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Question

Do I really need electrolyte drinks to stay hydrated on the job?

Answer
By Daniel Clark | Last updated: June 21, 2021

Dehydration takes a major toll on the body. It can make you feel dizzy, tired, and weak. Severe cases can result in vomiting, diarrhea, or fainting. Workers doing physical tasks in hot environments have to be constantly on guard against progressive dehydration.

Sweating is how your body regualtes its temperature when it gets too hot. By wetting the skin and cooling the body’s core temperature when it evaporates, sweat helps the body stay at an optimal temperature.

It’s a necessary function, but it comes with a cost. Sweat contains anywhere from 0.2%–1% solute, meaning that you lose some minerals such as sodium and potassium when you sweat. Very sweaty work result in your body losing up to two liters of water per hour, along with the dissolved solutes, so the effort to replace the depleted substances has to be significant.

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Replenishing Electrolytes

Some of the solutes you sweat out are electrolytes. That's a word that's been used a lot in marketing and advertising. But even though a most of us could point out which drinks in the cooler contain them, fewer of us could actually describe what they are or what they do.

Simply put, they are soluble substances that produce an electrically conductive solution when mixed with water (“pure” water is actually not electrically conductive). Some electrolytes, such as sodium and potassium, provide the mechanism by which the muscles, brain, and nervous system function. That's why symptoms like muscle cramps arise when things are out of balance.

When too many electrolytes are lost, you need to rebalance them by introducing more. In this case, by drinking beverages that contain them.

(Learn more about Electrolytes: What They Are and Why They Matter for On-the-Job Hydration)

Why You Might Need Electrolyte Drinks

Under normal circumstances, water loss by sweating and urination can be managed by drinking water.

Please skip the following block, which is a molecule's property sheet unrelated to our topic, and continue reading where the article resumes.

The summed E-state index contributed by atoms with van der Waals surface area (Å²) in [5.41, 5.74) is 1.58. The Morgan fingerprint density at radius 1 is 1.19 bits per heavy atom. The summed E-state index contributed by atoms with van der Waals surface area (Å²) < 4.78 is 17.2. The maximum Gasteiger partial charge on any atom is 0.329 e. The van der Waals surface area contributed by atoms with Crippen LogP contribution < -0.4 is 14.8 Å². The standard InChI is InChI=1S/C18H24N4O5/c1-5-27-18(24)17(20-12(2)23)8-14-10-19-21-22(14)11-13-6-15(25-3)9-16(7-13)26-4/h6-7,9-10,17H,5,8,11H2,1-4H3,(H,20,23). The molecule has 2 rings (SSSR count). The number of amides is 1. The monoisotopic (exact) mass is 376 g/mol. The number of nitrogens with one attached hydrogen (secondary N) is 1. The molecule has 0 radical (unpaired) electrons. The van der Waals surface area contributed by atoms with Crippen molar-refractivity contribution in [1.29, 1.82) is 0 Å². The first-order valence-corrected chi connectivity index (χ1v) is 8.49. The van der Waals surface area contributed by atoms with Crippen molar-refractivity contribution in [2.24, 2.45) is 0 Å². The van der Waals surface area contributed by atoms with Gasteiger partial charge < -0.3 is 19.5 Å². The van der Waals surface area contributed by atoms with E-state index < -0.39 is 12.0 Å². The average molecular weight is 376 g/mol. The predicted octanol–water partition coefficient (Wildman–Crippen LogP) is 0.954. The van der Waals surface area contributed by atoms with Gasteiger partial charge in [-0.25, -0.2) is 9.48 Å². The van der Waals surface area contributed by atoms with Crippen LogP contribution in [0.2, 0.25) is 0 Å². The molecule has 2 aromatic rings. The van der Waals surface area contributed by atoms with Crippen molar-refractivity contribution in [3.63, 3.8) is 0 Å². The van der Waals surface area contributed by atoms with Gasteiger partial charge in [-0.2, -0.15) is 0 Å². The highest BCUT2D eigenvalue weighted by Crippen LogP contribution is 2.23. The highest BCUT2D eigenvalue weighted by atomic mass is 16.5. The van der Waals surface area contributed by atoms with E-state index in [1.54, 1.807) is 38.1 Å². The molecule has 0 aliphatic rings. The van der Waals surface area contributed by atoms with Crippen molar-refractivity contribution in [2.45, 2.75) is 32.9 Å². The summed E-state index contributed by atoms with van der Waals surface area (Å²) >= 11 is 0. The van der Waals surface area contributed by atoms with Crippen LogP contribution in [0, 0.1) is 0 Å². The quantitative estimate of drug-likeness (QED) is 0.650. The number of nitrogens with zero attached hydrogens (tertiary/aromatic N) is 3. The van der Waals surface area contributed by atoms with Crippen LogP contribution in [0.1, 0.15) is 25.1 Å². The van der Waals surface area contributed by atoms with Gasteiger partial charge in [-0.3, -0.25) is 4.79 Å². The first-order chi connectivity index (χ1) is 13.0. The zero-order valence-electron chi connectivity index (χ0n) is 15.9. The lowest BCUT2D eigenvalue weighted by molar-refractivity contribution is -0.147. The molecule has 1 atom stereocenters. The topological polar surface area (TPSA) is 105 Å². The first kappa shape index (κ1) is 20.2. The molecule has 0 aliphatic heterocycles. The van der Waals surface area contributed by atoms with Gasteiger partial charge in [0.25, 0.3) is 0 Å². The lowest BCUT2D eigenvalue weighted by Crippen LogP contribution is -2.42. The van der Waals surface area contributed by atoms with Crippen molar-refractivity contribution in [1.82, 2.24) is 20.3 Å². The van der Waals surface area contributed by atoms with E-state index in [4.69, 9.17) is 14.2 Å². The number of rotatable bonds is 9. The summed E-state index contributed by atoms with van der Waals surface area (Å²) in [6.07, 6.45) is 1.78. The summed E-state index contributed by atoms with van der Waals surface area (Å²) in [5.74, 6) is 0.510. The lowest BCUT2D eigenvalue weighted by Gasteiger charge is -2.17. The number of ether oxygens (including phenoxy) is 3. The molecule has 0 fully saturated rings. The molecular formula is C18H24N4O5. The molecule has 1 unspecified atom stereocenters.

However, in cases of extreme sweating from heat or exertion, you will also lose a significant amount of electrolytes. In those situations, replacing water alone can lead to hyponatremia or hypokalemia - low sodium or potassium concentration in the blood, respectively.

(Learn more in A Sweaty Situation: PPE, Hydration, and How to Manage Both)

Basically, the concentration of these electrolytes becomes diluted by the excessive introduction of water to a depleted balance of the solute. An electrolyte drink can supplement the balance to account for some of those solute losses.

That doesn't mean that electrolyte drinks are a better choice in all circumstances. Overdoing the electrolyte drinks when you don't need them can overload your system with too many electrolytes, putting your kidneys to work removing the excess. In extreme cases, over-consuming can even lead to the opposite conditions, hyperkalemia (too much potassium) or hypernatremia (too much sodium), each with their own host of undesirable symptoms.

In short, context and quantity are what matter. electrolyte drinks can be a useful supplement when excess sweating is an issue. But they should be consumed with moderation in mind.

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Employee Health Heat Stress

Written by Daniel Clark

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Daniel Clark is the founder and President of Clark Health and Safety Ltd., providing safety and quality consultation across various industries in Calgary, Alberta. Daniel has a Bachelor of Science degree, certification in health and safety, certificates in both CAD design and CNC, auditing certifications and the designation of Canadian Registered Safety Professional. Being raised and practicing in Calgary, the heart of Canada’s energy industry, most of Daniel’s career has been energy related. He has performed safety and quality roles from field supervision to office-based administration and management. Daniel’s consulting business has worked with organizations offering engineering services, restoration, pipeline, environmental, manufacturing and food service.

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